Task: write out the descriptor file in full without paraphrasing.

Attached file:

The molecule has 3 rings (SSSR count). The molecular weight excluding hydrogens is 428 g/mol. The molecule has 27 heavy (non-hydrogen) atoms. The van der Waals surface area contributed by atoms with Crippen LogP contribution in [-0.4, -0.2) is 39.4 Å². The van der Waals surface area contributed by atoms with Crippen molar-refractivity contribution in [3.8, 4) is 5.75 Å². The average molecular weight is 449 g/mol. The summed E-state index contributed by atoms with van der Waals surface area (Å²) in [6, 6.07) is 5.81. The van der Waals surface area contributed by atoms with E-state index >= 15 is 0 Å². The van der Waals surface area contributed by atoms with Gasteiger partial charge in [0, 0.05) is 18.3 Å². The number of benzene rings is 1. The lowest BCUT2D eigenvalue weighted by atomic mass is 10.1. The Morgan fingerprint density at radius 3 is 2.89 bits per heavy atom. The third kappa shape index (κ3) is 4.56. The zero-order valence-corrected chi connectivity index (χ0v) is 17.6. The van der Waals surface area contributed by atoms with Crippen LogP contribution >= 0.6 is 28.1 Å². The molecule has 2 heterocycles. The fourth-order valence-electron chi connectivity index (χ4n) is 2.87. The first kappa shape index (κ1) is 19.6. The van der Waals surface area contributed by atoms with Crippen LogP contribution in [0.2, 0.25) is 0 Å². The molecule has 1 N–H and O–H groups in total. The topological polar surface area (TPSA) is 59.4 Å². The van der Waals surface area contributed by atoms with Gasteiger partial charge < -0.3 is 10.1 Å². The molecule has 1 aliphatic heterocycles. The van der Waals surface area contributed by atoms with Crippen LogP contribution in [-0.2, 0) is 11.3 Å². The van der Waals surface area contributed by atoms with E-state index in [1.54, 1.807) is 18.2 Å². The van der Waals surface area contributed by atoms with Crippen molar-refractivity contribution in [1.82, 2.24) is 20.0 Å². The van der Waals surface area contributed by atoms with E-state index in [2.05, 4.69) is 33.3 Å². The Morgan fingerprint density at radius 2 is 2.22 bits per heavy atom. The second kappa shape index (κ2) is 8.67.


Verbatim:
The molecule has 3 rings (SSSR count). The molecular weight excluding hydrogens is 428 g/mol. The molecule has 27 heavy (non-hydrogen) atoms. The van der Waals surface area contributed by atoms with Crippen LogP contribution in [-0.4, -0.2) is 39.4 Å². The van der Waals surface area contributed by atoms with Crippen molar-refractivity contribution in [3.8, 4) is 5.75 Å². The average molecular weight is 449 g/mol. The summed E-state index contributed by atoms with van der Waals surface area (Å²) in [6, 6.07) is 5.81. The van der Waals surface area contributed by atoms with E-state index >= 15 is 0 Å². The van der Waals surface area contributed by atoms with Gasteiger partial charge in [0, 0.05) is 18.3 Å². The number of benzene rings is 1. The lowest BCUT2D eigenvalue weighted by atomic mass is 10.1. The Morgan fingerprint density at radius 3 is 2.89 bits per heavy atom. The third kappa shape index (κ3) is 4.56. The zero-order valence-corrected chi connectivity index (χ0v) is 17.6. The van der Waals surface area contributed by atoms with Crippen LogP contribution >= 0.6 is 28.1 Å². The molecule has 2 heterocycles. The fourth-order valence-electron chi connectivity index (χ4n) is 2.87. The first kappa shape index (κ1) is 19.6. The van der Waals surface area contributed by atoms with Crippen LogP contribution in [0.2, 0.25) is 0 Å². The molecule has 1 N–H and O–H groups in total. The topological polar surface area (TPSA) is 59.4 Å². The van der Waals surface area contributed by atoms with Gasteiger partial charge < -0.3 is 10.1 Å². The molecule has 1 aliphatic heterocycles. The van der Waals surface area contributed by atoms with Crippen LogP contribution in [-0.2, 0) is 11.3 Å². The van der Waals surface area contributed by atoms with E-state index in [1.54, 1.807) is 18.2 Å². The van der Waals surface area contributed by atoms with Crippen molar-refractivity contribution in [1.82, 2.24) is 20.0 Å². The van der Waals surface area contributed by atoms with E-state index in [2.05, 4.69) is 33.3 Å². The Morgan fingerprint density at radius 2 is 2.22 bits per heavy atom. The second kappa shape index (κ2) is 8.67.